It’s been almost a week since I dyed my hair, and almost six months since my grandma passed away. Beyond the word "dying," maybe the connection doesn’t make sense, but neither does the cloud of energy that’s been surrounding me the last few days– blame it on a Leo fighting for her life against Pisces season, which in its own right has me thinking about psychics, spirits, and death (dramatic, I know– but what did I say? I’m a Leo!)
I dyed my hair on 2/22, a big “manifesting” day. This was done after a first tarot reading told me to adopt an “edgier” look, and a second tarot reading told me my soulmate is a man with strong water and fire placements, a man who one day will be as willing to pick up his life and move it across the country and an ocean as I will be, back to my home, my family, and my first and maybe truest self. After leaving the salon with a fresh, flirty shock of pink in my hair, I felt an extra skip in my step, a boost in my confidence and a feeling like anything (yes, including pulling my dream man,) was possible.
But today, on 2/28, things are a little different. A few days have passed, and the sparkle of repeating numbers and affirmative manifestations have faded. My roots are as greasy as a kid’s fingers after eating a Costco pizza, now that I’ve been advised not to wash my oily Japanese scalp daily if I want to keep my new pink as popping as possible. I worked from home in my sweats, shoulders wound up to my ears, then furiously paced up and down the length of the East River before retiring to my apartment to cook a half-assed meal of shoyu, tofu, green beans and rice.
While I was scrolling through my own Instagram stories (we’ve already established I’m a Leo, this should be unsurprising,) I looked at my hair again. It took me 24 years to give this new aesthetic change a shot, and, even at my big age, I got a temperature check from my mom and dad before going through with it.
I remember the other time I added a little edge to my look. It was my first (and as of now, only,) cartilage piercing, something I had been thinking about for a while, just to myself. I got it done on a whim with my friend at the mall (at Icing, which is apparently the adult Claire’s). I of course texted my mom before walking into the store, and came home with my right ear throbbing scarlet and radiating an excessive amount of heat, with a proud steel ball punched through its curve.
While I made sure to get my mom’s approval, I completely forgot about my grandma, who at the time was 90 years old, and, when I was in high school, reminded me pretty much every day I stepped into the passenger seat of her car that my nails were “ugly” when they were not bare.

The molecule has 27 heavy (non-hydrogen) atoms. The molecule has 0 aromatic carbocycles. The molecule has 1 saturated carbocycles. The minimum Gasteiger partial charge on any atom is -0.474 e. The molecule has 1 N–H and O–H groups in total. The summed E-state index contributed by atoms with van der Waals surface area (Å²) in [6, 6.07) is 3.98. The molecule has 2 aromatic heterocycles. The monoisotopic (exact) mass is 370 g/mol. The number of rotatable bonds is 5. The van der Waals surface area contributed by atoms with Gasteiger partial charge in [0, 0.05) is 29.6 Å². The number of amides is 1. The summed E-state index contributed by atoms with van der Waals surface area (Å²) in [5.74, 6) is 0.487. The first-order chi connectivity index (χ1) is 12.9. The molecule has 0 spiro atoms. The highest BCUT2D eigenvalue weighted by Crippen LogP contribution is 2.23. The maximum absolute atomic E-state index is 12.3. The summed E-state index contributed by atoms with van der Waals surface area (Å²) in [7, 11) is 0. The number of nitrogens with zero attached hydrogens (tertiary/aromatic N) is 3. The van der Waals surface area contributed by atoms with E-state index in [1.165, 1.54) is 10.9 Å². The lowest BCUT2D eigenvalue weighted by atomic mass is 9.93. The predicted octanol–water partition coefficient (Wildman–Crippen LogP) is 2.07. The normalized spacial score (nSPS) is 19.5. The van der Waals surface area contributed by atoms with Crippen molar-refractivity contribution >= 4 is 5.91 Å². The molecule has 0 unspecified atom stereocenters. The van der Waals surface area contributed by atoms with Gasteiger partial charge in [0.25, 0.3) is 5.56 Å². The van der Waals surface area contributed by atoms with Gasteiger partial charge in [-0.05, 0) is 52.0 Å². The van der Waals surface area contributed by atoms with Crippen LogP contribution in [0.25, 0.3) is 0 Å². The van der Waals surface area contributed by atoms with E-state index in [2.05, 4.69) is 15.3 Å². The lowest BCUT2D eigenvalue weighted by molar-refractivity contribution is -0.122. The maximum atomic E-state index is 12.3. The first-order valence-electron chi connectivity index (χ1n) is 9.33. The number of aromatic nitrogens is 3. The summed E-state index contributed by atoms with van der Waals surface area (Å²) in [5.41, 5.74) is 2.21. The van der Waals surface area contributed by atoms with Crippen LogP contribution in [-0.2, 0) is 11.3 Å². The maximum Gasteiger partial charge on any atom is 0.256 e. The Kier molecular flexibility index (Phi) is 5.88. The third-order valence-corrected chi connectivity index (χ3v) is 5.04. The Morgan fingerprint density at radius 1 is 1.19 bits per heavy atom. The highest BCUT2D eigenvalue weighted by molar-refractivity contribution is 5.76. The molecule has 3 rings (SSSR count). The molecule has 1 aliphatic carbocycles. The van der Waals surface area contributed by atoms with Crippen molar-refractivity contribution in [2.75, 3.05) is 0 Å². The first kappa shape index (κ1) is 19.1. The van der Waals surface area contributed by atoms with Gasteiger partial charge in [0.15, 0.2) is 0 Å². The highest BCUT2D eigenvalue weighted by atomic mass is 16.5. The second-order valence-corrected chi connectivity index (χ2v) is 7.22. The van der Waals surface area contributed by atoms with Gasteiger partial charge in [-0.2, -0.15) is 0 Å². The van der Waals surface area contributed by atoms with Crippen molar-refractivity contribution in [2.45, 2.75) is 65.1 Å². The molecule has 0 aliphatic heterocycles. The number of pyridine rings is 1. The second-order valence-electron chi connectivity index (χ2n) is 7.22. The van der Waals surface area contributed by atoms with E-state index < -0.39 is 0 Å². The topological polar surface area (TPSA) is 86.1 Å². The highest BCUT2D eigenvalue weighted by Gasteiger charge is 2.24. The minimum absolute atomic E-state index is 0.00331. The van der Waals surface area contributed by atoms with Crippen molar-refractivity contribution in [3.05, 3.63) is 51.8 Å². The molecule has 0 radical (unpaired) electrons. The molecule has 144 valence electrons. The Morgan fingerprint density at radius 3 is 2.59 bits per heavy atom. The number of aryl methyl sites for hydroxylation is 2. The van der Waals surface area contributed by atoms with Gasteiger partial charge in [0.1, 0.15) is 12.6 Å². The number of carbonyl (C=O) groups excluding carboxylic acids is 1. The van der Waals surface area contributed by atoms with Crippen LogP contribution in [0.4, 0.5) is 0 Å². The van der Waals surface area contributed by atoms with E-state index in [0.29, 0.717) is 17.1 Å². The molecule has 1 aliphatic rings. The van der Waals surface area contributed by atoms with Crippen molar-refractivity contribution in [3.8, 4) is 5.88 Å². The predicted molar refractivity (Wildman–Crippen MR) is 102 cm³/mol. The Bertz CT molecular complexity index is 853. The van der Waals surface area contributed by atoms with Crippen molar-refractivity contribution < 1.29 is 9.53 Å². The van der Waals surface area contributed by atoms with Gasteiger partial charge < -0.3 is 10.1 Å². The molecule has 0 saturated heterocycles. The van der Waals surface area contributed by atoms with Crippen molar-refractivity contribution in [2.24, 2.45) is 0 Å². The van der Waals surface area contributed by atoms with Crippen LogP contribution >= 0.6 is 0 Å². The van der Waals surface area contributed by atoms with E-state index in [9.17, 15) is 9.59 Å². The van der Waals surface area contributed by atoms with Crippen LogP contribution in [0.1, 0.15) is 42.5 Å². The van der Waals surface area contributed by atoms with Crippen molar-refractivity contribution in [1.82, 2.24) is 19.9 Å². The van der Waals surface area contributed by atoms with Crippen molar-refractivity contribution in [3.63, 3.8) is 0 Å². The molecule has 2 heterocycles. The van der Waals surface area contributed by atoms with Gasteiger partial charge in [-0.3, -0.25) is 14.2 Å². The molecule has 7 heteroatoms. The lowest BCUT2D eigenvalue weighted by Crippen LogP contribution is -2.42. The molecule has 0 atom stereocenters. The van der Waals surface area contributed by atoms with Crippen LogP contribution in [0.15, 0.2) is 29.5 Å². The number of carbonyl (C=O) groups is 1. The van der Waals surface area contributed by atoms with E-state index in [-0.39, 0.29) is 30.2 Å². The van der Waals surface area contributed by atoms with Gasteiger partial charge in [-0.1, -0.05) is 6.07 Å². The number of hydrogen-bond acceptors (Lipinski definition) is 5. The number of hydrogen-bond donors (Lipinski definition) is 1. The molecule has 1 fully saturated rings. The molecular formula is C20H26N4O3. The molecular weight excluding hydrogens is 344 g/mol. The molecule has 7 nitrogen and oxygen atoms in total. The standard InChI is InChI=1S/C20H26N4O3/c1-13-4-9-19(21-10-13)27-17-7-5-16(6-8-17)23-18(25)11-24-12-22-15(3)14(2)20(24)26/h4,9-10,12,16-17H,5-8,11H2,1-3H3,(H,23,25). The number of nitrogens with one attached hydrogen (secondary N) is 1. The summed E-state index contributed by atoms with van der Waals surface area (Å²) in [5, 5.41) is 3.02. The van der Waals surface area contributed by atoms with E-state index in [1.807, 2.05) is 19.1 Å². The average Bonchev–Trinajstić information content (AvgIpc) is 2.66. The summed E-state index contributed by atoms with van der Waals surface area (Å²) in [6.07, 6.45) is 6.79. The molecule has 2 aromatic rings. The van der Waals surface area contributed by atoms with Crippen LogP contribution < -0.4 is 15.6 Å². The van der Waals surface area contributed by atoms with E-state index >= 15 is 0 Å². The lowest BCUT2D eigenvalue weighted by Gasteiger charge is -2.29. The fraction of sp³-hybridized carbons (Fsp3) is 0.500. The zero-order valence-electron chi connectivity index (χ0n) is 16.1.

“I prefer a light pink, or even a clear polish,” she would tell my tangerine thumbs, purple pinkies and metallic middle fingers.
I took a deep breath, swung open her screen door, and showed her my new hardware.
“What you think, Grams?”
“Show me the other side.”
“What you mean, other side? I only got one done!”
“When you get your ears pierced, don’t you get two?”
“So why get one when you paid for two?”
The thought had never crossed my mind. Remembering it now, I don’t think they would have charged me for two cartilage piercings anyway, but my grandma only knew earrings in pairs, and the fact that she did not care about the placement of the piercing, but rather the price, had me shocked. Maybe old age had softened her mind not to register the “boldness” of my choice, or maybe she never really cared anyway. She always had a rebellious streak– I liked to joke that she woke up every day and chose chaos, even before, but especially after a long life lived relegated her to her green La-Z Boy next to the front door.
Which brings me back to the here and now. I wonder what she’d think of this new me. Although she passed in September, she had kind of already been gone for a while, pieces of her sticking around in those last six months just to make sure things were in order before she left us earthside. She had a stubborn streak, and that resolve translated into a patience specially reserved for her grandchildren. As me and my brothers scrambled to make flights across the country after the news of her placement in hospice, she waited, and waited, and waited, even though I can only imagine how hard it must have been, until each of us could say goodbye and tell her we’d be okay. I wonder who she remembered me as, since I had stopped living at home a year prior, and we went from holding hands and singing Japanese children's songs before making yet another shave ice run (her order was plain strawberry, mine strawberry and condensed milk,) to barely three minutes on the phone every couple months or so (she couldn’t take a call without help.) I’ve changed a lot since she started to go, and changed even more since she left. I just happened to think about it today because my hair is the first visible, external difference that made me think about the fact that things have changed in the first place.
If she's out there, I hope she’s proud of me. I hope she sees me living my life, chasing a New York job (and paycheck) while cherishing and taking pride in the pieces of Hawaii and me that she played such an instrumental role in raising. I hope she sees me trying my best to share the pieces of her I loved most with the world, since she can no longer do it herself.
At the same time, it wouldn’t surprise me if she didn’t have much of a reaction at all. She wasn’t the most sentimental anyway– a survivalist whose actions always spoke louder than her words, which were always blunt and to the point. If anything, I’d pour my heart out, and she’d hand me a tissue, shrug her shoulders and ask if next time I’d try to paint my whole head purple, or take a stab at a perm. And I’d love her for it.